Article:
Emma Dawley

Location

Jamestown, RI, United States

Role

Consultant

Job Title

Project Manager

Company

Environmental Packaging International

Profile

Emma Dawley is a Project Manager at Environmental Packaging International (EPI), a consultancy specializing in packaging sustainability and compliance with global product stewardship laws. Since joining EPI in 2006, Emma has assisted clients in compliance with ever-evolving customer packaging requirements, creation of internal metrics to chart and measure continual improvement in packaging, sustainable packaging strategy implementation and implementation of custom software to meet both internal and external packaging reporting requirements. She has experience developing and managing global data collection and reporting programs consisting of the integration of several online data collection interfaces, Help Desk support, data entry validation tools, packaging design evaluation tools, and environmental metrics and indicators.

Emma holds degrees in Economics and Environmental Studies from the University of Chicago. She has been working with public and private organizations on sustainability issues since her time spent with the Chicago Department of Environment in 2000 and as an Environmental Planner. Emma is a LEED Accredited Professional.

EPI was founded in 1998 and provides expert consulting on a range of packaging and product stewardship issues. EPI clients include companies such as The Coca-Cola Company, The Estée Lauder Companies, Johnson & Johnson, Kraft Foods, MeadWestvaco, Microsoft Corporation, Nike, Starbucks and the Wm. Wrigley Jr. Company, trade associations, non-profits, and small companies that export packaged products. EPI is a founding member of the Sustainable Packaging Coalition.


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Comments

  • Role of Weight in Sustainability Assessments; LCAs

    While each LCA-based packaging analysis may have different boundaries and assumptions, and thus may tell a more or less comprehensive picture depending upon the comparison being made, the concept of analyzing a package or product from cradle to grave (or cradle) with a wide angle lens is critical to understanding its sustainability. The first of the three "R"s is "Reduce", but packaging weight/weight reduction is not, and should not be considered the determining factor for the sustainability of a product. Yes, weight does play a major role in terms of energy inputs for harvesting, conversion and transportation, but there are significant other design factors to consider. For example, material type dictates the energy input needed in the material harvesting, as well as what conversion processes, and thus what respective energy inputs and emissions, are relevant. Additionally, the combination of material type and component type can greatly impact the end of life scenarios that are likely or even possible for the package. Material type and the respective harvesting and manufacturing processes are also factors that determine the human impacts of a package. As a last example, the configuration of a package/packaging system, and its relative efficiency at carrying its product, are other factors that should be considered when determining the sustainability of a package, and these may vary greatly even among packages that weigh the same amount. I don’t deny the important role weight plays in the sustainability of a package; weight is often a common denominator among packaging impacts and it is often the most influential factor when all else is equal. Assuming that all else is equal for all packaging situations, however, is not a valid assumption. As such, all of the above are important factors, too, and none is considered if packaging weight is alone the focus of a packaging analysis. A key principle of sustainability is understanding and making considerations for all impacts in the big picture. By definition, an LCA-based approach to a packaging analysis will give you a more comprehensive view of the sustainability of a package than evaluating any one attribute or impact. Often the cost of a full LCA on one package/product alone can be prohibitive (in the range of 15-30k USD). As this is a hot and emerging topic, however, there are several new analysis software packages out there now (and more under development) that incorporate the basic principles and methodology of LCAs and cost a fraction of what a full LCA would cost. Of course the more you simplify the model and more assumptions you make, the less clarity your results may give, but when considering sustainability, I can not understate the importance of looking at, and making considerations for, the full life cycle impacts of a package.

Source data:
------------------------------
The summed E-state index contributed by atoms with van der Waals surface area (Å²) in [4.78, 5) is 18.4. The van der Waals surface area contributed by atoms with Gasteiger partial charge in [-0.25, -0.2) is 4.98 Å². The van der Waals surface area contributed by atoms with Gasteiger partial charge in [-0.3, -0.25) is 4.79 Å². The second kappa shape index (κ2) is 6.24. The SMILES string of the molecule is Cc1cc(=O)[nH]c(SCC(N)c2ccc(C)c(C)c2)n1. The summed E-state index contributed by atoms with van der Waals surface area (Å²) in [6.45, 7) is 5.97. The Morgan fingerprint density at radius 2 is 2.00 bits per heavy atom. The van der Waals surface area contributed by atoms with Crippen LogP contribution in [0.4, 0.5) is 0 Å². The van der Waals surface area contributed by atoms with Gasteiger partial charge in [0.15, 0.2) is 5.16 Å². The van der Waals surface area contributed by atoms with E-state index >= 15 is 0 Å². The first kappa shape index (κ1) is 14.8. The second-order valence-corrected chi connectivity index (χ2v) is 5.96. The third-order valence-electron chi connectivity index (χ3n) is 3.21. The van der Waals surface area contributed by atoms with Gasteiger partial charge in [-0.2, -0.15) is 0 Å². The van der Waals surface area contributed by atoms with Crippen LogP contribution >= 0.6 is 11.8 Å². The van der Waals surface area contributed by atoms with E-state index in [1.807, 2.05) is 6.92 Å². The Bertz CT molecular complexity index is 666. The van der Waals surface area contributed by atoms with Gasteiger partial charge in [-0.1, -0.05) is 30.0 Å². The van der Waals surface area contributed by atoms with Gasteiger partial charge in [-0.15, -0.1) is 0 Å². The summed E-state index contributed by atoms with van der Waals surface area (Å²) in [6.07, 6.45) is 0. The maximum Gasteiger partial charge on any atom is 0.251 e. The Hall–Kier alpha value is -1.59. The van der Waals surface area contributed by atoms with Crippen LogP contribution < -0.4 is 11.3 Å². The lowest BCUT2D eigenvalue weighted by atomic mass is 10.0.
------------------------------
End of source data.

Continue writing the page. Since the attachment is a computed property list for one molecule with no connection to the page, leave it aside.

• EPI can help you with this.

    We work with many Fortune 500 companies, some of whom are in the medical/pharmaceuticals industry, helping them with projects ranging from basic packaging and product regulatory compliance to voluntary sustainability visioning and strategy. For the past year, we have also been at the forefront in reviewing environmental claims, first during the Walmart trade show, and now as one of two authorized third-party reviewers for Greenerpackage.com. I’d be happy to talk with you more about the building blocks of a successful sustainable packaging strategy. Please feel free to contact me directly at edawley@enviro-pac.com and/or to review our website at www.enviro-pac.com.

* indicates an article that was submitted directly to this Web site by the supplier, and was not handled by the Greener Package editorial staff.

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